Several dead in Brazilian cyclone
At least eleven people have died and another twenty are missing in southern Brazil after an extra-tropical cyclone struck the Rio Grande do Sul region on Friday, local authorities have said.
The storm unleashed torrential rain, which increased the risk of landslides, a challenge rescue workers attempted to overcome with the use of emergency services’ helicopters to search for people requiring rescue in flooded neighborhoods, government officials in Brazil’s southernmost state said.
The town of Caraa, which has a population of around 8,000 people, was particularly affected, authorities reported, with emergency workers hatching a large-scale rescue operation to reach people who may have been trapped or injured by the extreme weather. Widespread power outages have also been reported.
“The situation in Caraa deeply worries us,” the state’s governor Eduardo Leite said following a visit to the affected area. “It is essential that we can, in an organized way, quickly map the main affected areas and identify the people who need support.”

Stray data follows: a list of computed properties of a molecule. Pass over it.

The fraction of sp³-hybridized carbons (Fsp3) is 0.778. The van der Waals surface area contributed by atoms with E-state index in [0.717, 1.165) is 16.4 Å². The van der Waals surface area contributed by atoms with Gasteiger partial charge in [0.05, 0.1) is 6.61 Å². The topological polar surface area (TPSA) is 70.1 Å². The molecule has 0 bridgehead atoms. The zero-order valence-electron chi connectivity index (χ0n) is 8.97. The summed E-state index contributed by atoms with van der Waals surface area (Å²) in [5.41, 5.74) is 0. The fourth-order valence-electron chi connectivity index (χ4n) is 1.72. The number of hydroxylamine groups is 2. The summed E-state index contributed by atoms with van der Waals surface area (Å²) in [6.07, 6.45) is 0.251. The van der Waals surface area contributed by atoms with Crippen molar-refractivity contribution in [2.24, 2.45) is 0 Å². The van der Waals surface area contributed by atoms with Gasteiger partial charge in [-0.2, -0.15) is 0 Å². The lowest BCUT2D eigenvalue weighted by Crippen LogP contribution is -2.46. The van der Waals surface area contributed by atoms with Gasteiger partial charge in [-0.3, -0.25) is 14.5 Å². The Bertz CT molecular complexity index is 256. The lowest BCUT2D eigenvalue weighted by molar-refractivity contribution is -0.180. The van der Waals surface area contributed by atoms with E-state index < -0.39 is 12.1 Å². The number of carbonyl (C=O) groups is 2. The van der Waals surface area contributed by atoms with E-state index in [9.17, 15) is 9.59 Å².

Leite also said that emergency workers had successfully conducted around 2,400 rescue operations in the two days since the cyclone struck. He added that “our main objective at this moment is to protect and save human lives. We are rescuing people who are stranded, locating missing people, and giving all the support to the families.”
Elsewhere, Maquine, a municipality in eastern Rio Grande do Sul, recorded 12 inches of rain by Friday night, officials said, threatening the municipality’s agriculture industry. Brazil’s federal government says that it’s committed to sending humanitarian aid to the affected areas.
Flooding is a common issue in Brazil and has caused widespread devastation on several occasions in the past decades. In 2021, at least 20 people died in flooding in the northeast, while in 2020, storms were blamed for the deaths of 47 people and the displacement of 18,000 more from their homes in the southeast.
The frequency of intense hurricanes and tropical cyclones has increased due to a warmer climate brought on by human-caused climate change, the UN has said.